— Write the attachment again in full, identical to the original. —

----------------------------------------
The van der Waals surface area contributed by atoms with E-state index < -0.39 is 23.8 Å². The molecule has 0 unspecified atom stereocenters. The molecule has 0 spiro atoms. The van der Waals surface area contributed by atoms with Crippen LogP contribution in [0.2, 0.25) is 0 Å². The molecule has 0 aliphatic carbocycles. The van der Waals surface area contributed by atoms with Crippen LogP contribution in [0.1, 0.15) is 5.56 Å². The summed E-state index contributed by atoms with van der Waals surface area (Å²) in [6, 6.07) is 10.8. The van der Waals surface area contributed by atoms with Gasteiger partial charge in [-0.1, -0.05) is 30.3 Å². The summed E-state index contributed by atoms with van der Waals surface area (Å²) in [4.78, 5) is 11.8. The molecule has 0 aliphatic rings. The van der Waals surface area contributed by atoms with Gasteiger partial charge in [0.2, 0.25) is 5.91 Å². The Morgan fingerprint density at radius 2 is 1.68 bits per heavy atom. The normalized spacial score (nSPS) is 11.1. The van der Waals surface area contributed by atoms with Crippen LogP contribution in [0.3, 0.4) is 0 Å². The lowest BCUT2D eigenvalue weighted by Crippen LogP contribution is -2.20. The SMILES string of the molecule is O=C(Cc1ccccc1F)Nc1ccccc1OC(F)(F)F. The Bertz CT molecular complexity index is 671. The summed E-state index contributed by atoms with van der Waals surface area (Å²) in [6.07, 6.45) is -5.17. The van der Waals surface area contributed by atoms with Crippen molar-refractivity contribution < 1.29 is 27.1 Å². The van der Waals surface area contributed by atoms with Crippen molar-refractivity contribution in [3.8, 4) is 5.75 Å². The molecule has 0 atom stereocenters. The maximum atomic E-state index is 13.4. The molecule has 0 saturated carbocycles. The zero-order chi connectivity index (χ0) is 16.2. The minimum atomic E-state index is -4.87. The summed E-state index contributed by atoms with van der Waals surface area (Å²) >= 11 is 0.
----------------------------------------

The van der Waals surface area contributed by atoms with E-state index < -0.39 is 23.8 Å². The molecule has 0 unspecified atom stereocenters. The molecule has 0 spiro atoms. The van der Waals surface area contributed by atoms with Crippen LogP contribution in [0.2, 0.25) is 0 Å². The molecule has 0 aliphatic carbocycles. The van der Waals surface area contributed by atoms with Crippen LogP contribution in [0.1, 0.15) is 5.56 Å². The summed E-state index contributed by atoms with van der Waals surface area (Å²) in [6, 6.07) is 10.8. The van der Waals surface area contributed by atoms with Gasteiger partial charge in [-0.1, -0.05) is 30.3 Å². The summed E-state index contributed by atoms with van der Waals surface area (Å²) in [4.78, 5) is 11.8. The molecule has 0 aliphatic rings. The van der Waals surface area contributed by atoms with Gasteiger partial charge in [0.2, 0.25) is 5.91 Å². The Morgan fingerprint density at radius 2 is 1.68 bits per heavy atom. The normalized spacial score (nSPS) is 11.1. The van der Waals surface area contributed by atoms with Crippen LogP contribution in [0.3, 0.4) is 0 Å². The lowest BCUT2D eigenvalue weighted by Crippen LogP contribution is -2.20. The SMILES string of the molecule is O=C(Cc1ccccc1F)Nc1ccccc1OC(F)(F)F. The Bertz CT molecular complexity index is 671. The summed E-state index contributed by atoms with van der Waals surface area (Å²) in [6.07, 6.45) is -5.17. The van der Waals surface area contributed by atoms with Crippen molar-refractivity contribution < 1.29 is 27.1 Å². The van der Waals surface area contributed by atoms with Crippen molar-refractivity contribution in [3.8, 4) is 5.75 Å². The molecule has 0 atom stereocenters. The maximum atomic E-state index is 13.4. The molecule has 0 saturated carbocycles. The zero-order chi connectivity index (χ0) is 16.2. The minimum atomic E-state index is -4.87. The summed E-state index contributed by atoms with van der Waals surface area (Å²) >= 11 is 0.